(ii) Planning experiment

Each bird received three trials of a three-stage procedure (figure 1a). Subjects were food-deprived and isolated for 1 h before each stage. On the first trial (‘baseline’), subjects were pre-fed MD before the caching phase such that they would cache according to their general preference. On the two subsequent trials, they were pre-fed on one of the test foods (powdered/liquidized), such that a preference for the non-pre-fed food was established before the caching period. Pre-feeding order across all stages was counterbalanced between birds (figure 1b).

Stage 1: caching. Subjects were pre-fed for 15 min before being given access to two caching trays (trays 1 and 2) placed equidistantly from two bowls each containing 40 food items (foods A and B) and allowed to cache and eat for 15 min. Bowls and trays were then removed, birds reunited and MD returned. Trays were checked for caches out of sight of the birds.

Stage 2: retrieval 1. Food deprivation for stage 2 began 3 h after the end of stage 1. Subjects were pre-fed one of the test foods (powdered/liquidized) for 15 min before caching trays were returned. Retrieval lasted for 15 min during which time tray 2 was blocked by a transparent cover and tray 1 was accessible. Birds were then reunited and MD returned.

Stage 3: retrieval 2. Stage 3 occurred the following day, at the same time of day as stage 2. Stage 3 was the same as stage 2, except that the birds were pre-fed the other test food, and tray 1 was blocked while tray 2 was accessible.

Thus, one of the trays was accessible when the birds were in the same motivational state as at caching (the ‘same’ tray) and one was accessible when birds were in a different motivational state (the ‘different’ tray).

(c) Analysis

Data were analysed using two-tailed repeated-measures ANOVAs with alpha set at 0.05.

3. Results

(a) Specific satiety

Birds showed specific satiety by eating and caching less of the pre-fed food than the non-pre-fed food. There was a significant effect of the food type pre-fed on the birds' subsequent overall and caching food preferences (repeated-measures ANOVA: overall: F1,3 = 12.4, p = 0.039; caching: F1,3 = 10.45, p = 0.048), whereas eating preferences approached, but did not reach significance (F1,3 = 9.8, p = 0.052). The effect did not differ between eating and caching, suggesting that both behaviours responded similarly to pre-feeding (F1,3 = 0.97, p = 0.400).

(b) Planning

Birds cached both foods in equal amounts in both trays in trial 1 but then developed a differential preference between the trays, preferentially caching in each tray the type of food that they would desire when retrieving from it (figure 2b). There was no general preference for one food (F1,3 = 0.66, p = 0.480) or tray (F1,3 = 5.55, p = 0.100), and birds did not reduce caching overall over the experiment (F2,2 = 0.26, p = 0.800). Crucially, there was a significant trial × tray × food interaction (F2,2 = 24.95, p = 0.039) suggesting that birds altered their caching behaviour according to what they would desire at retrieval. Note that there was no tray × food interaction in trial 1 (baseline: F1,3 = 3.0, p = 0.180), but such an interaction was present in trial 2 (F1,3 = 14.24, p = 0.030). In trial 3, this interaction was lost (F1,3 = 2.258, p = 0.230), while behaviour in trials 1 and 2 was consistent across birds, the loss of significance may be owing to the behaviour of a single bird (Hunter) whose preference disappeared in trial 3 (figure 2c). When the data were analysed without her, the effect approached significance (F1,3 = 15.429, p = 0.059).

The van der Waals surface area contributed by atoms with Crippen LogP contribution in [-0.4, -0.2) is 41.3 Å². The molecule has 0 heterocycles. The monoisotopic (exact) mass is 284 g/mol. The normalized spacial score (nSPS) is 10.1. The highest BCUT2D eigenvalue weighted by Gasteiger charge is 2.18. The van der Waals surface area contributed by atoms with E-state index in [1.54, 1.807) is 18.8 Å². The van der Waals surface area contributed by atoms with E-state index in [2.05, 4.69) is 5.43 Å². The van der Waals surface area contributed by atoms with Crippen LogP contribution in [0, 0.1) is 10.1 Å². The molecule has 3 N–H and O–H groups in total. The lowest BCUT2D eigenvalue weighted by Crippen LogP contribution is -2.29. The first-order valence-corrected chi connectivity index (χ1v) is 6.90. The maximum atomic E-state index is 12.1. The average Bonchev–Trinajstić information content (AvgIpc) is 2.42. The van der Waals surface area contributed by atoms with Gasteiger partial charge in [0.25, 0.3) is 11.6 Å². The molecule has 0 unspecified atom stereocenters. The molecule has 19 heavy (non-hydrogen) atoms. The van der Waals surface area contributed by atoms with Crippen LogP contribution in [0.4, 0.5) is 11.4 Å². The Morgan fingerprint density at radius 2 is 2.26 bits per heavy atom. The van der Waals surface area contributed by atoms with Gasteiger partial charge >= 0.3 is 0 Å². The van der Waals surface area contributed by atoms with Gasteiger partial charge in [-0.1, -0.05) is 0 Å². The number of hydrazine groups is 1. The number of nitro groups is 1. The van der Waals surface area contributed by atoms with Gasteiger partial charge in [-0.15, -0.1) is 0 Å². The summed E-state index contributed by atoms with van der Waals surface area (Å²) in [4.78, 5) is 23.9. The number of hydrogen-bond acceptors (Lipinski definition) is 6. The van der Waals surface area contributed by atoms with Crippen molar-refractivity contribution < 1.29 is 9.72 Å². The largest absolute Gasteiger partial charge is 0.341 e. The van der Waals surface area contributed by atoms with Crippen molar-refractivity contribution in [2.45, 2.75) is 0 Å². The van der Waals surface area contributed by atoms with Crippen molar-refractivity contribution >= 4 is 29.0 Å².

Figure 2.

(a) Performance in specific satiety experiment: (i) eating; (ii) caching (dashed line, food A; solid line, food B). (b) Planning experiment. Proportion of total cached food in each individual tray that was the pre-fed food (dashed line, same tray; solid line, different tray). (c) Performance of individual birds in planning experiment (dashed line, same tray; solid line, different tray). Proportion of total cached food in each individual tray that was the pre-fed food.

The birds' consumption of foods A and B in stage 1 (caching) of trials 2 and 3 showed a specific satiety effect that approached significance and was comparable with that shown in the specific satiety experiment (F1,3 = 9.64, p = 0.053). Importantly, in contrast to the specific satiety experiment, the birds' caching behaviour differed from their eating behaviour (F1,3 = 19.99, p = 0.021). The birds were thus responding to their current specific satiety in their eating, but not in their caching behaviour (see electronic supplementary material).

4. Discussion

We have demonstrated that Eurasian jays distribute their caches according to their future, rather than current, desires. This within-subjects design addresses many of the criticisms of the original scrub-jay study [7]. Not only are these birds capable of planning for a future desire, but also in planning for two temporally distinct future desires.